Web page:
Togan, Ahmed Zeki Validov
TOGAN, AHMED ZEKI VALIDOV
(1890–1970), prominent Bashkir nationalist activist during the early Soviet period and well-known scholar of Turkic historical studies.
Born in a Bashkir village in Ufa province and educated at Kazan University, Ahmed Zeki Validi (Russianized as Validov) had begun a promising career as an Orientalist scholar before the revolution. In May 1917 Validov participated in the All Russian Muslim Congress in Moscow, where he advocated federal reorganization of the Russian state and criticized plans of some Tatar politicians for extraterritorial autonomy in a unitary state. By the end of the year, Validov had emerged as primary leader of a small Bashkir nationalist movement that promulgated (in December 1917) an autonomous Bashkir republic based in Orenburg. Arrested by Soviet forces in February 1918, Validov escaped in April and joined the emerging anti-Bolshevik movement as full-scale civil war broke out that summer. Attempts to organize the Bashkir republic and separate Bashkir military forces under White auspices flagged, particularly after Admiral Kolchak took charge of the White movement. In February 1919 Validov and most of his colleagues defected to the Soviet side in return for the promise of complete Bashkir autonomy. However, sixteen months of increasingly frustrating collaboration with Soviet power ended in June 1920 when Validov departed to join the Basmachis in Central Asia, hoping to link the Bashkir search for autonomy to a larger movement for Turkic independence from Russian colonial rule. These hopes were dashed with Basmachi defeat.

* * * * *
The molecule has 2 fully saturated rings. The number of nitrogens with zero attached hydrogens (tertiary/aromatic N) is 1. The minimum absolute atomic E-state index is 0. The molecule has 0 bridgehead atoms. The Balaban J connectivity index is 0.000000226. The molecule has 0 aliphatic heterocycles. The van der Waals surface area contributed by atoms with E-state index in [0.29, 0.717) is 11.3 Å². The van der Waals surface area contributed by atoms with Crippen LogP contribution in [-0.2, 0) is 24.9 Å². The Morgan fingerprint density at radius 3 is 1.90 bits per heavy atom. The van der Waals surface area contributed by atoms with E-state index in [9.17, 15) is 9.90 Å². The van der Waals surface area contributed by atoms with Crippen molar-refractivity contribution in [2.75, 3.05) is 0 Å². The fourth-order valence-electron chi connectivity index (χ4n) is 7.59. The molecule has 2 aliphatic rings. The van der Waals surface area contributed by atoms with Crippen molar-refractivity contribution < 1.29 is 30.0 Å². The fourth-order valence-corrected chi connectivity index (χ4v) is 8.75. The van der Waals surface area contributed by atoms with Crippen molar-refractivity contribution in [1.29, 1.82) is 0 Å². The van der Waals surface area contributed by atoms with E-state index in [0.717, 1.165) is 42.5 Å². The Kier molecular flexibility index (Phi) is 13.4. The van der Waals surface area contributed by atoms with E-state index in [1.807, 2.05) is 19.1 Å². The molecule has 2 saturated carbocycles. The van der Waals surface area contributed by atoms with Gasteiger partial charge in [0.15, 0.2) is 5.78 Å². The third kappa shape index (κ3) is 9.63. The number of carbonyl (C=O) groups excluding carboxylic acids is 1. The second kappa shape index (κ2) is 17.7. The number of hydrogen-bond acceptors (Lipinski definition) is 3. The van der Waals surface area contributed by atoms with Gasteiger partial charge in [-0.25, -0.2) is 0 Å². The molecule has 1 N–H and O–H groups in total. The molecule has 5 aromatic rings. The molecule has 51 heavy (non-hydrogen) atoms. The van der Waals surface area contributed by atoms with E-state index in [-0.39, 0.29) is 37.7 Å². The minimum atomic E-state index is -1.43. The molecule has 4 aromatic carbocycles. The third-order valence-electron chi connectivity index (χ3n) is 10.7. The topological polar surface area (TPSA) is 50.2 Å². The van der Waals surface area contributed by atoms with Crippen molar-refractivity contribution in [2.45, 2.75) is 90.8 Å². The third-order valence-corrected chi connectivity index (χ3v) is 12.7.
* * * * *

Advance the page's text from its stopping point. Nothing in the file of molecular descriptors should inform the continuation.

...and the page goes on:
After leaving Turkestan in 1923, Validov taught at Istanbul University in Turkey (1925–1932), where he adopted the surname Togan. He went on to earn a doctorate at the University of Vienna (1932–1935) and taught at Bonn and Göttingen Universities (1935–1939). Togan returned to Istanbul University in 1939 and remained there until his death in 1970. Togan's scholarly output was prodigious, with over four hundred publications, largely in Turkish and German, on the history of the Turkic peoples from antiquity to the twentieth century, including his own remarkable memoirs (Hatiralar ). During these years of exile, Validov and Validovism (validovshchina ) lived on in the Soviet lexicon as the epitome of reactionary Bashkir nationalism, and accusations of connection with Validov proved fatal for hundreds if not thousands of Bashkirs and other Muslims in Russia. Since the early 1990s Togan's name has been rehabilitated in his homeland, where he is now recognized as the father of today's Republic of Bashkortostan.
See also: bashkortistan and the bashkirs
Paksoy, H. B. (1995). "Basmachi Movement from Within: Account of Zeki Velidi Togan." Nationalities Papers 23:373–399.
Schafer, Daniel E. (2001). "Local Politics and the Birth of the Republic of Bashkortostan, 1919–1920." In A State of Nations: Empire and Nation-Making in the Era of Lenin and Stalin, ed. Ronald Grigor Suny and Terry Martin. New York: Oxford University Press.
Daniel E. Schafer